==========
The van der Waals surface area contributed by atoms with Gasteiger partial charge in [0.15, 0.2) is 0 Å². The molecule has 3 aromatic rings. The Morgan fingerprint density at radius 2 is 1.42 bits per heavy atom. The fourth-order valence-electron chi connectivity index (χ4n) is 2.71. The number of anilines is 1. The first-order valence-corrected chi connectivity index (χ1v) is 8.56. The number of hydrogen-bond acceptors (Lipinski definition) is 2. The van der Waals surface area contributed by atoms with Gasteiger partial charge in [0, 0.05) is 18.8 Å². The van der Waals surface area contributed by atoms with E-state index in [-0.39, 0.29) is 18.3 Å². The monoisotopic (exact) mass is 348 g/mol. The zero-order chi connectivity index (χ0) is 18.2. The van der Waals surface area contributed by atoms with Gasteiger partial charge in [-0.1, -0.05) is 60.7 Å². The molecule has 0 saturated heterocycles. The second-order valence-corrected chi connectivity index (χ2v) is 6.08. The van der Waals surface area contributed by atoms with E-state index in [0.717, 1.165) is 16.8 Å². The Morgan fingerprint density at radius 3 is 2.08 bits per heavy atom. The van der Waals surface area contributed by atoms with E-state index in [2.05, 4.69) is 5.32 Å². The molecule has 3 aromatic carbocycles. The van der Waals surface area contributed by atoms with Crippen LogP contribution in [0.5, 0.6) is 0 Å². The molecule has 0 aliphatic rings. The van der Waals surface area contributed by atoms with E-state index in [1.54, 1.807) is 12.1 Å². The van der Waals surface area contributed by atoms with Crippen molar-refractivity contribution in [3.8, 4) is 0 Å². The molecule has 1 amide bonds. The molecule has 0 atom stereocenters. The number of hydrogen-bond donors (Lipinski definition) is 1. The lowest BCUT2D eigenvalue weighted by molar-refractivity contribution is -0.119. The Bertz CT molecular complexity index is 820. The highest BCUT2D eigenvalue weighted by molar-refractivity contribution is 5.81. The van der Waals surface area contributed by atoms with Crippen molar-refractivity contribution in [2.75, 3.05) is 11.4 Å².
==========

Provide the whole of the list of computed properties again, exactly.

The van der Waals surface area contributed by atoms with Gasteiger partial charge in [0.15, 0.2) is 0 Å². The molecule has 3 aromatic rings. The Morgan fingerprint density at radius 2 is 1.42 bits per heavy atom. The fourth-order valence-electron chi connectivity index (χ4n) is 2.71. The number of anilines is 1. The first-order valence-corrected chi connectivity index (χ1v) is 8.56. The number of hydrogen-bond acceptors (Lipinski definition) is 2. The van der Waals surface area contributed by atoms with Gasteiger partial charge in [0, 0.05) is 18.8 Å². The van der Waals surface area contributed by atoms with E-state index in [-0.39, 0.29) is 18.3 Å². The monoisotopic (exact) mass is 348 g/mol. The zero-order chi connectivity index (χ0) is 18.2. The van der Waals surface area contributed by atoms with Gasteiger partial charge in [-0.1, -0.05) is 60.7 Å². The molecule has 0 saturated heterocycles. The second-order valence-corrected chi connectivity index (χ2v) is 6.08. The van der Waals surface area contributed by atoms with E-state index in [0.717, 1.165) is 16.8 Å². The Morgan fingerprint density at radius 3 is 2.08 bits per heavy atom. The van der Waals surface area contributed by atoms with E-state index in [2.05, 4.69) is 5.32 Å². The molecule has 3 aromatic carbocycles. The van der Waals surface area contributed by atoms with Crippen LogP contribution in [0.5, 0.6) is 0 Å². The molecule has 0 aliphatic rings. The van der Waals surface area contributed by atoms with E-state index in [1.54, 1.807) is 12.1 Å². The van der Waals surface area contributed by atoms with Crippen molar-refractivity contribution in [3.8, 4) is 0 Å². The molecule has 1 amide bonds. The molecule has 0 atom stereocenters. The number of hydrogen-bond donors (Lipinski definition) is 1. The lowest BCUT2D eigenvalue weighted by molar-refractivity contribution is -0.119. The Bertz CT molecular complexity index is 820. The highest BCUT2D eigenvalue weighted by molar-refractivity contribution is 5.81. The van der Waals surface area contributed by atoms with Crippen molar-refractivity contribution in [2.75, 3.05) is 11.4 Å².